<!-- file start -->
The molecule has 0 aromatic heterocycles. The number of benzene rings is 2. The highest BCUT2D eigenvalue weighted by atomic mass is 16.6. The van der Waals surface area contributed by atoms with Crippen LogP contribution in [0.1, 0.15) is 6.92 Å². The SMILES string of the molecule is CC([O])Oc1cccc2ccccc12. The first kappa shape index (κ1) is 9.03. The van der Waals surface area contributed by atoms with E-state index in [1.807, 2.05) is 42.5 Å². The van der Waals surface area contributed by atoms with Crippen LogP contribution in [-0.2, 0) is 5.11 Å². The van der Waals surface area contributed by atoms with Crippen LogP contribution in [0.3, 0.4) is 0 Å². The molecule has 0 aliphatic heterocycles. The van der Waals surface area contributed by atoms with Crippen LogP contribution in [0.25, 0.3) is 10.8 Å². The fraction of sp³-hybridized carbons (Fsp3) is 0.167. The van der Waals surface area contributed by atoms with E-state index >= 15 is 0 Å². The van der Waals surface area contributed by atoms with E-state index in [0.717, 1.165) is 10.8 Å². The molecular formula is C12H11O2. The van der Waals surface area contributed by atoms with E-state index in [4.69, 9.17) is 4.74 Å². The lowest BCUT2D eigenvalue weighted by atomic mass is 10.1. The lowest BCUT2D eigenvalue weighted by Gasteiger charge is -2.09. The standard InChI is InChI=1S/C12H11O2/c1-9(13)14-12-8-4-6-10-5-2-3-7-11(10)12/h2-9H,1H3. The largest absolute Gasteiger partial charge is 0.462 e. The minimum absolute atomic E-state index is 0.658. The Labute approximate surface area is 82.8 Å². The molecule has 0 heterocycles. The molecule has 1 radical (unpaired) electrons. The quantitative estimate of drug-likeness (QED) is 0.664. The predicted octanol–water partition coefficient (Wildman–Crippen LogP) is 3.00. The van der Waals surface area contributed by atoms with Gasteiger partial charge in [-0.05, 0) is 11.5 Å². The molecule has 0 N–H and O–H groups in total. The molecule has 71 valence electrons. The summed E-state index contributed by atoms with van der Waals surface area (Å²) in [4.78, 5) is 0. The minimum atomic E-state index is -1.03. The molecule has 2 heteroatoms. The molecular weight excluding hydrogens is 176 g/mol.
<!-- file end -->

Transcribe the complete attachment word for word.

The molecule has 0 aromatic heterocycles. The number of benzene rings is 2. The highest BCUT2D eigenvalue weighted by atomic mass is 16.6. The van der Waals surface area contributed by atoms with Crippen LogP contribution in [0.1, 0.15) is 6.92 Å². The SMILES string of the molecule is CC([O])Oc1cccc2ccccc12. The first kappa shape index (κ1) is 9.03. The van der Waals surface area contributed by atoms with E-state index in [1.807, 2.05) is 42.5 Å². The van der Waals surface area contributed by atoms with Crippen LogP contribution in [-0.2, 0) is 5.11 Å². The van der Waals surface area contributed by atoms with Crippen LogP contribution in [0.3, 0.4) is 0 Å². The molecule has 0 aliphatic heterocycles. The van der Waals surface area contributed by atoms with Crippen LogP contribution in [0.25, 0.3) is 10.8 Å². The fraction of sp³-hybridized carbons (Fsp3) is 0.167. The van der Waals surface area contributed by atoms with E-state index >= 15 is 0 Å². The van der Waals surface area contributed by atoms with E-state index in [0.717, 1.165) is 10.8 Å². The molecular formula is C12H11O2. The van der Waals surface area contributed by atoms with E-state index in [4.69, 9.17) is 4.74 Å². The lowest BCUT2D eigenvalue weighted by atomic mass is 10.1. The lowest BCUT2D eigenvalue weighted by Gasteiger charge is -2.09. The standard InChI is InChI=1S/C12H11O2/c1-9(13)14-12-8-4-6-10-5-2-3-7-11(10)12/h2-9H,1H3. The largest absolute Gasteiger partial charge is 0.462 e. The minimum absolute atomic E-state index is 0.658. The Labute approximate surface area is 82.8 Å². The molecule has 0 heterocycles. The molecule has 1 radical (unpaired) electrons. The quantitative estimate of drug-likeness (QED) is 0.664. The predicted octanol–water partition coefficient (Wildman–Crippen LogP) is 3.00. The van der Waals surface area contributed by atoms with Gasteiger partial charge in [-0.05, 0) is 11.5 Å². The molecule has 0 N–H and O–H groups in total. The molecule has 71 valence electrons. The summed E-state index contributed by atoms with van der Waals surface area (Å²) in [4.78, 5) is 0. The minimum atomic E-state index is -1.03. The molecule has 2 heteroatoms. The molecular weight excluding hydrogens is 176 g/mol.